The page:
There were power outages in parts of Accra and Kumasi last Monday, giving rise to speculations by some sections of the public that the nation might be returning to the power crisis period, otherwise referred to as dumsor.
In Accra, residents of Achimota, Tesano, Abeka Lapaz, Ablekuma, Manhean, Afuaman and surrounding communities experienced power outages for more than four hours in the night, while in Kumasi, more than half of the metropolis and its environs had a blackout yesterday morning as a result of the reduction in power supply.
Many companies in the Garden City had to revert to their generating sets to power their offices.
Towns such as Bekwai, Ejisu, Kumawu, Kwabre and Agona had blackout when the power supply to the region was reduced drastically.
No cause for alarm
However, the Chief Executive Officer of the Ghana Grid Company (GRIDCo), who also doubles as the Chairman of the Load-Shedding Management Committee (LSMC), Mr William Amuna, said in spite of the blackout experienced momentarily in parts of Accra and Kumasi, the committee would not plan any load-shedding management.
He said whenever there was a trip in a generating set in any of the power enclaves, it precipitated the need to reduce power supply without even the consent of the Electricity Company of Ghana (ECG), to save the system from total collapse.
Mr Amuna further indicated that the Volta River Authority (VRA) had enough crude oil to fire the plants in Tema and Tarkoradi.
“The VRA has enough crude oil to power the thermal plants and, therefore, there is no cause for alarm. The situation is temporary,” he assured the public.
One of the generating sets which he said was under mandatory maintenance works was expected to be functional by the end of May.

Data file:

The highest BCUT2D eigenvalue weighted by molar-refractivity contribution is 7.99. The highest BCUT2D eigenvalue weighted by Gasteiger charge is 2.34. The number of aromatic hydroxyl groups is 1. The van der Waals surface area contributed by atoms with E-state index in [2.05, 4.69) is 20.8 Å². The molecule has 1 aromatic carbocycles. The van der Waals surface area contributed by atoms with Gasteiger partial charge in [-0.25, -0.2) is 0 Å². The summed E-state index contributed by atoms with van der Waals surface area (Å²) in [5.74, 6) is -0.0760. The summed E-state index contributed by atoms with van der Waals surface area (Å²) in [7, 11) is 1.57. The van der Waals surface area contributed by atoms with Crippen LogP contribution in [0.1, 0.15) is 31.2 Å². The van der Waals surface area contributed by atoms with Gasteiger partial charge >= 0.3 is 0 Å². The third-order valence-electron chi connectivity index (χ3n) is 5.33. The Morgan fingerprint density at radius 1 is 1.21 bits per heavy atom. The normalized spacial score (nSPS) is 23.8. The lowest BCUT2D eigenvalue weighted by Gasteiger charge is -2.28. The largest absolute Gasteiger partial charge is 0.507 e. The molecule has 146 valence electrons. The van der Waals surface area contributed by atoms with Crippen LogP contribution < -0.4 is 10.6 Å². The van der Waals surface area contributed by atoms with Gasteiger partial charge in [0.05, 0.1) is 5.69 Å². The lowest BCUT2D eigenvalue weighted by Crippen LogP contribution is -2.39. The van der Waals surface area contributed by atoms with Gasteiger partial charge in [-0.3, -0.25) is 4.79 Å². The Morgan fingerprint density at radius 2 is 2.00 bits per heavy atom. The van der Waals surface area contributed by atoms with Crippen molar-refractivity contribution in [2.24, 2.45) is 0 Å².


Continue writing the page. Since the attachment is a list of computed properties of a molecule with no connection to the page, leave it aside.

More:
As of the time of going to press, Mr Amuna said the situation was expected to improve, since data from their system showed that supply was high.
“We are not the problem”
The Public Relations Manager of the ECG, Mr William Boateng, said the problem was not from the ECG as most consumers thought.
“We are having generational challenges, and we are unable to tell what goes wrong because the problem is not coming from us. We only distribute what is given,” he explained.
Mr Boateng also said the ECG was yet to meet with the LSMC for a briefing on the current power situation.
Nonetheless, he added, the situation was temporary and was hopeful that the problem of power outages would be resolved very soon.
In Kumasi, the Ashanti Regional Communications Manager of the ECG, Mr Erasmus Kyere Baidoo, told the Daily Graphic that the VRA and other power suppliers informed the ECG of possible power supply challenges ahead of the power outages.
According to him, the Ridge Bulk Power Station needed a total of 200 megawatts (MW) of power to supply all the substations under it on a daily basis.
“We have been given only 40MW to supply to all our customers,” he said.
As a result, he added, most of the areas and customers had to be disconnected, leaving only essential service providers such as the dams at Owabi and Barekese, where water is pumped, the Regional Administration, the Komfo Anokye Teaching Hospital (KATH) and the Kwame Nkrumah University of Science and Technology (KNUST).
He gave an assurance that when the situation improved, customers would see an improvement in power supply, adding that “as of now, I cannot tell when things will improve”.
“As and when we get new instructions, we will go by them,” he said, and appealed to customers to bear with the company, since the problem did not emanate from the ECG.
Ghana currently has an installed power generation capacity of more than 3,000MW and it is likely to increase with additional power from the various projects going on.
However, the bane of Ghana’s power crisis in recent times mostly is the insufficient gas supply and low water levels in the dams, which prevent the hydro plants from producing at full capacity.
The Tema power enclave, for instance, needs more than 200 million scf to power the various plants. However, gas supply from Nigeria Gas (N-Gas) through the West African Gas Pipeline Company (WAPCo) currently is less than 20 million scf, instead of the 120 million scf contracted.
Although some of the plants in Tema are running on crude oil currently, some thermal plants are idle because of the shortfall in gas supply from Nigeria, since they only run on gas